The Harris evidence effectively replaced Keeley’s (which had identified one particular garda as an IRA collaborator) leaving Smithwick to conclude that Harris’s unnamed garda had instead supplied the evidence that led to the IRA’s double killing. If Smithwick had identified one or more gardaí as IRA collaborators this would have been bad enough. But concluding that an unnamed officer was responsible has, Dundalk gardaí feel, left a large question mark over all gardaí in Dundalk Garda Station.
Senior counsel representing garda management described Harris’s evidence as “nonsense on stilts”. Another question arising from his input is whether or not he is now in a position to explain in greater detail the intel he partially and coyly referred to before Smithwick. This concerns the murder of Oliver as well as Breen and Buchanan.
The overall legacy of Harris’s tribunal evidence is a simmering resentment among retired Dundalk gardaí who regard themselves as having been at the forefront of the battle against the IRA during The Troubles and over whom there remains a serious question mark. As well, there is a more widespread distrust of Harris, however unfairly, among the Special Branch of a man referred to by Smithwick as “responsible for interface between the PSNI and the Security Service” (MI5).
Over the next five years Harris will have to wend his way through a gauntlet of organisations – GRA, AGSI, Garda Ombudsman, the Policing Authority, Oireachtas committees and so on – all the while vulnerable to resentful Irish securocrats who know a thing or two about dirty tricks. And those who know Harris say the stern no-nonsense police officer has little time for politicians, journalists and bureaucrats.
The other question mark over Harris is his role in the PSNI (good) that has replaced the RUC (bad) and despite media and government references to his sterling efforts in this police reformation there are those in the North who question such praise.
One of these is the Relatives for Justice (RFJ) group that campaigns on behalf of victims – from both sides of the divide – of state violence and collusion as well as any other incidents. There is a plethora of delayed inquests – some going back decades – into killings, which has seen the PSNI offer a variety of excuses for not revealing information to assist such inquests.
This has been a bone of contention between the DUP and SF in the Assembly and contributed in no small part to the breakdown of that body. New legislation proposed in Dublin to allow gardaí to co-operate with these inquests may provide interesting comparisons with past inquests in the North.
In December 2014 the RFJ accused Harris specifically of placing “endless obstructions to officers of the court (at inquests) who are seeking to implement Article 2 rights (of the European Convention on Human Rights protecting the right to life) of their clients”.
Harris has come under criticism as the PSNI front man for investigating collusion legacy cases – that is illegal collusion between loyalist death squads and the security forces in the North. In 2010, and writing on behalf of the PSNI’s Historical Enquiries Team (HET), Harris wrote to the legal representatives of collusion victims to state there would be no overarching inquiries into legacy murder investigations. In other words, each case would be looked at in isolation from any pattern of collusion.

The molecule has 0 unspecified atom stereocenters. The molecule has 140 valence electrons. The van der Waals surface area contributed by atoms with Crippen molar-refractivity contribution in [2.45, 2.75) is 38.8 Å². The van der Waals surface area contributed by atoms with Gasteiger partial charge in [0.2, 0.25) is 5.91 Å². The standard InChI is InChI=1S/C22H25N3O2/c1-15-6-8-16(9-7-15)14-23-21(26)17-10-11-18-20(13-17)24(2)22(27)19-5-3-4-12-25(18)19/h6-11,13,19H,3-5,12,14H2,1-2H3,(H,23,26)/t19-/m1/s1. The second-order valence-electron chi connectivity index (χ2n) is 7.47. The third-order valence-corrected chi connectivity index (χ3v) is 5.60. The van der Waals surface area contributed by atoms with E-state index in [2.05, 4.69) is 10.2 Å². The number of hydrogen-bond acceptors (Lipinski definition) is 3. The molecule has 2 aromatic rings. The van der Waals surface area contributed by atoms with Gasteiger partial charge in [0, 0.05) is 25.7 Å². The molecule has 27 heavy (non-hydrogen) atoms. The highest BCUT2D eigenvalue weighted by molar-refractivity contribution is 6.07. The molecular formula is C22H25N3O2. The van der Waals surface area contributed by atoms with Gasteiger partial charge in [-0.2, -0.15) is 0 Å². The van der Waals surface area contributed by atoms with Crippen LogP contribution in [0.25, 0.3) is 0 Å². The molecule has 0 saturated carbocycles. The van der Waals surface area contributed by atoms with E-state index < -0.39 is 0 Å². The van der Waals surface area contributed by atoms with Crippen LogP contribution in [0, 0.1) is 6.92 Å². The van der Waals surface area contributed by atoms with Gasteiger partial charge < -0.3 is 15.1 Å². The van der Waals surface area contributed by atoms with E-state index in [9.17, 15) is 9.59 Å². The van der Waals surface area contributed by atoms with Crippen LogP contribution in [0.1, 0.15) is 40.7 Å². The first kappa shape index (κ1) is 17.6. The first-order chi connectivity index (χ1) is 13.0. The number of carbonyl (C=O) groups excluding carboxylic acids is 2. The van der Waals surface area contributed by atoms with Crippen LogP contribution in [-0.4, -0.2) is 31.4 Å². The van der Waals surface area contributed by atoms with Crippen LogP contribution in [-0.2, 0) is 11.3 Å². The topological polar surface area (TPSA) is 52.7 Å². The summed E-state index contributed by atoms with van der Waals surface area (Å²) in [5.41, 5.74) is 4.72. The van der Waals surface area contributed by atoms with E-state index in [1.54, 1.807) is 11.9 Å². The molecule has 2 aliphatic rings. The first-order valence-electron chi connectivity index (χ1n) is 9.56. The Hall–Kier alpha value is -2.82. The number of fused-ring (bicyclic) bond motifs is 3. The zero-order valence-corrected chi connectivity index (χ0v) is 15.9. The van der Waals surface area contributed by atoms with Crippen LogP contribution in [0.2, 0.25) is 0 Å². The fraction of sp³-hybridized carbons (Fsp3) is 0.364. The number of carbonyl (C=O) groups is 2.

The letter was found to be in breach of Article 2 of the European Court of Human Rights (ECHR) statutes which assert, inter alia, that the rights of a deceased person are violated if the state fails to put in place “an adequate and effective investigation to protect the right to life”.
Following ECHR rulings on cases relating to collusion in the early 2000s, the UK government undertook to put a two-pronged legacy strategy in place that would look at individual cases and then cross reference them in a “joining the dots” investigation to establish any possible collusive pattern between the State and loyalist gangs.
In particular, this referred to the notorious Glenanne gang that carried out a range of bombings in Dublin and Monaghan and the Miami Showband attack as well as many murders in the North. So it was that the HET was set up in 2005 and pledged to carry out its investigations in a way that “commanded the confidence of the wider community”.
LETTER TO VICTIMS
However last year, referring to the ECHR’s Article 2, the High Court in Belfast ruled that Harris’s letter to collusion victims in 2010 rejecting an overarching investigation of systematic collusion was found to be an “abuse of power” and that “the unfairness here is extreme”. In addition it found that it was in contravention of investigation procedures agreed by the UK government with the Committee of Ministers (CM), a sub-committee of the European Council of Ministers. The ruling stated: “… the structure and process now in place lacks most, if not all, of the essential safeguards which the UK Government agreed with the CM to put in place for future investigations of cases of this nature in order to comply with the decision of the ECHR …”.
An embarrassing dialogue emerged at one inquest when the presiding judge ordered that minutes of a meeting of the Northern Ireland Retired Police Officers Association (NIRPOA) addressed by Harris be revealed. Harris and other senior PSNI officers had been trying to reassure NIRPOA members that they were not being scapegoated by historical inquiries and inquests – NIRPOA had dismissed such inquests as show trials of the RUC and British Army.
At one such meeting with NIRPOA, the then deputy chief constable Judith Gillespie (now on the Policing Authority) told the former RUC officers, “the PSNI is determined to play our part in the defence of the RUC”. The then assistant chief constable, Harris said: “We don’t disassociate ourselves from what happened in the past. I have great pride in my RUC service.”
Bob Collins, a member of the interview panel in Harris’s appointment as commissioner, was chief commissioner of the Equality Commissioner for Northern Ireland and would surely be aware of the ongoing legal spats between victims’ relatives and Harris at coroners’ inquests down the years.
SF and Mary Lou’s rather timid bleating about Harris has been dismissed as down to his decision to not merely question Gerry Adams about Jean McConville’s 1972 abduction and murder but dramatically arrest him in 2014. This is to deliberately miss the point. Harris has been presented as the man to ensure garda reform.
How does this square with the avalanche of criticism from Northern campaigners on his role in allegedly obstructing evidence at delayed inquests into many murders allegedly involving RUC officers?